I am. general, yours, with respect,
L. M. DAYTON, Assistant Adjutant-General.

P. S. (Private)-The party from Raleigh is some seven or eight, delegated by Governor Vance. Johnston would not let them come at first. They are loyal, of course.
L. M. D.


I have driven Wheeler in confusion in upon the rebel infantry, Hoke’s division. They have a long wagon train and are fighting stubbornly. The infantry was passing through this place yesterday and all last night. The enemy proposes to fight at Hillsborough. There are two good roads to Hillsborough from a point about two miles this side of Raleigh. I shall press them hard.
I have had some hard fighting to-day, from Swift Creek to this point on the railroad, six miles from Raleigh. I have intercepted Hampton and am now driving him in toward the river. I hope to either capture or force him across the river. I send you some gentlemen, messengers from Governor Vance. Hampton refused to let them pass to you and requested me to allow the train to return to Raleigh, but I simply told them that I could not let them return till they had seen you. The rebel army is now marching through Raleigh. I will move early in the morning and as soon as I find any force in front I shall flank it and move to the left or south of Raleigh, but I think as Johnston is in full retreat and his cavalry unable to hold me in check, I can do no better than drive directly in his rear as he marches nearly as fast as I do. Please write me full instructions. The rebel cavalry will fight some for Raleigh. I should like very much to take it.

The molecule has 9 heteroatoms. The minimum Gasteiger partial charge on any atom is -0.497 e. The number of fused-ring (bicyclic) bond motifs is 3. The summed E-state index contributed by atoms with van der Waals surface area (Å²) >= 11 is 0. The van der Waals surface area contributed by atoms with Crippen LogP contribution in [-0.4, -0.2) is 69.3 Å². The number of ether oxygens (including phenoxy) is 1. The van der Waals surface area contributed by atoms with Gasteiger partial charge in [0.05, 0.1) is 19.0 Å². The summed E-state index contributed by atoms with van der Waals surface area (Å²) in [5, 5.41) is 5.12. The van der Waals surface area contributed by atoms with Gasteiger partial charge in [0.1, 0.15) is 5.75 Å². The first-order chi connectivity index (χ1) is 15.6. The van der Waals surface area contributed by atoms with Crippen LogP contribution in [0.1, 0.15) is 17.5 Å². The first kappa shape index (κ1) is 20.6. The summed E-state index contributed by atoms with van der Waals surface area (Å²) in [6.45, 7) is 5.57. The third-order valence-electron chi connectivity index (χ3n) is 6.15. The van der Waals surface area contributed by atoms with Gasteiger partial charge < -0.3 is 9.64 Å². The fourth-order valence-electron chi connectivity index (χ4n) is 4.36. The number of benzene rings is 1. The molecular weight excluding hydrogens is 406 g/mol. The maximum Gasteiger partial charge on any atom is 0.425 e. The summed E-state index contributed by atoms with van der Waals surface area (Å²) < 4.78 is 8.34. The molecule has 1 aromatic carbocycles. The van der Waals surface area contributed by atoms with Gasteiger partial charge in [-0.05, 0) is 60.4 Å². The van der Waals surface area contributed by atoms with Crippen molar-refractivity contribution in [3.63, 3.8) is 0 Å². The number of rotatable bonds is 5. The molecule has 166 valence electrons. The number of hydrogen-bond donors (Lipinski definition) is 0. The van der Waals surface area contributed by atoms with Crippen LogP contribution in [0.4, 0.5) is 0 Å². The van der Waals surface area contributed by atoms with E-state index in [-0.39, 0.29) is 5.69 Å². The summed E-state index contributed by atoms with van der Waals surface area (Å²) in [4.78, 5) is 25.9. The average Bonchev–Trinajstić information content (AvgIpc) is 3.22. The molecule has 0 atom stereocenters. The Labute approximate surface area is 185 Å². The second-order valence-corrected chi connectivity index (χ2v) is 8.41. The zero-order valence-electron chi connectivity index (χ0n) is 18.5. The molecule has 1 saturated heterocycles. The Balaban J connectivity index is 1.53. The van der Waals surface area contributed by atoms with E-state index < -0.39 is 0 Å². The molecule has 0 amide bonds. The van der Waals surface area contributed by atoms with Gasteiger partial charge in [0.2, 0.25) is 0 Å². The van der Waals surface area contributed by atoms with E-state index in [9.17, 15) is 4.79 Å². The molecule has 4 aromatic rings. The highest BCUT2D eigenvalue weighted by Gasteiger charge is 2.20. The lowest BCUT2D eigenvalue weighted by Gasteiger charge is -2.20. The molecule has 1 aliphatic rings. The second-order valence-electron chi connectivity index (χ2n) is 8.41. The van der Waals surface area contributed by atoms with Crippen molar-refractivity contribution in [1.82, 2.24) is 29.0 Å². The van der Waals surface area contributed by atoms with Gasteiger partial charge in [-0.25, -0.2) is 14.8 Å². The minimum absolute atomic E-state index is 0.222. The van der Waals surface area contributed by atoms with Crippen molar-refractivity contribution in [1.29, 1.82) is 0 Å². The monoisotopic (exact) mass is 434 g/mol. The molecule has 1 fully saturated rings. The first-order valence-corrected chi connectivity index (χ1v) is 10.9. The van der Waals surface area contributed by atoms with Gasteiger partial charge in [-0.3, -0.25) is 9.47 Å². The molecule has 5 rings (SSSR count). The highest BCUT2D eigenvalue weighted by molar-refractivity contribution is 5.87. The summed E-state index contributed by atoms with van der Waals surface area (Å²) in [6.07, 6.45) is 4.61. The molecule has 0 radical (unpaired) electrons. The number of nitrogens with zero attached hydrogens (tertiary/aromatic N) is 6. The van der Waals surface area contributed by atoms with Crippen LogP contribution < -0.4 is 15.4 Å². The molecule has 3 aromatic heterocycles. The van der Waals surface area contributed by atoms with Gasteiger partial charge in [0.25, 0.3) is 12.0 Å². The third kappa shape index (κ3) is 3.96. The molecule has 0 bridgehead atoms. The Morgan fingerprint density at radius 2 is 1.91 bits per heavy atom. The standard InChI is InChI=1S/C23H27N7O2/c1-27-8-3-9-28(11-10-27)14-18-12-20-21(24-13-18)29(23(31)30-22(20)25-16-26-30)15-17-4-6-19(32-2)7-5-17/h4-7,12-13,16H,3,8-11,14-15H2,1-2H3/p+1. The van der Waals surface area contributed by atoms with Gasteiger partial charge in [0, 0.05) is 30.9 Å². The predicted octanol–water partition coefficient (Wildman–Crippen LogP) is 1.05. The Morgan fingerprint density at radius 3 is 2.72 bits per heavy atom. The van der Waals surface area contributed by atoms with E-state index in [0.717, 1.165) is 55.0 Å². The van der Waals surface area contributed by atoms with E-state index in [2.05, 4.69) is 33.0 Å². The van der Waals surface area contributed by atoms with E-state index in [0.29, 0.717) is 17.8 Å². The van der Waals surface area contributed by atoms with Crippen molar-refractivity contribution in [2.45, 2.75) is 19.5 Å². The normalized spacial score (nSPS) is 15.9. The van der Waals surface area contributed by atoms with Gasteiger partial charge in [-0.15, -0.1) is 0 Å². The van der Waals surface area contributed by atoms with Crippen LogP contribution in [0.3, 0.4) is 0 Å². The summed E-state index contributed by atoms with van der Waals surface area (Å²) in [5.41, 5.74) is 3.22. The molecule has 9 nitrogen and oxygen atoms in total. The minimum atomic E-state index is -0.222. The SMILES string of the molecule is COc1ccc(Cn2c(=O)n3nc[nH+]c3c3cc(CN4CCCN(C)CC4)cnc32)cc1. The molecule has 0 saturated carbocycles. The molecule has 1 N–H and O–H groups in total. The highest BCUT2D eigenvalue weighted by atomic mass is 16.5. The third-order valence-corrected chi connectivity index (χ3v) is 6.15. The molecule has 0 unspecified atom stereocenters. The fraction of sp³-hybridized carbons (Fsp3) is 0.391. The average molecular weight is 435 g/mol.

I am, very respectfully, yours,
J. KILPATRICK, Brevet Major-General.

HDQRS. MILITARY DIVISION OF THE MISSISSIPPI, In the Field, near Gulley’s, April 12, 1865. 7 p. m.
Your note is received. Certainly you may go into Raleigh tonight and press Johnston’s rear. I want him to go toward Greensborough, and I will cut across to Charlotte via Ashborough. Cut across the rear of his column, right and left. I will come to Raleigh early. Keep me advised of the direction of Johnston’s retreat as often as possible.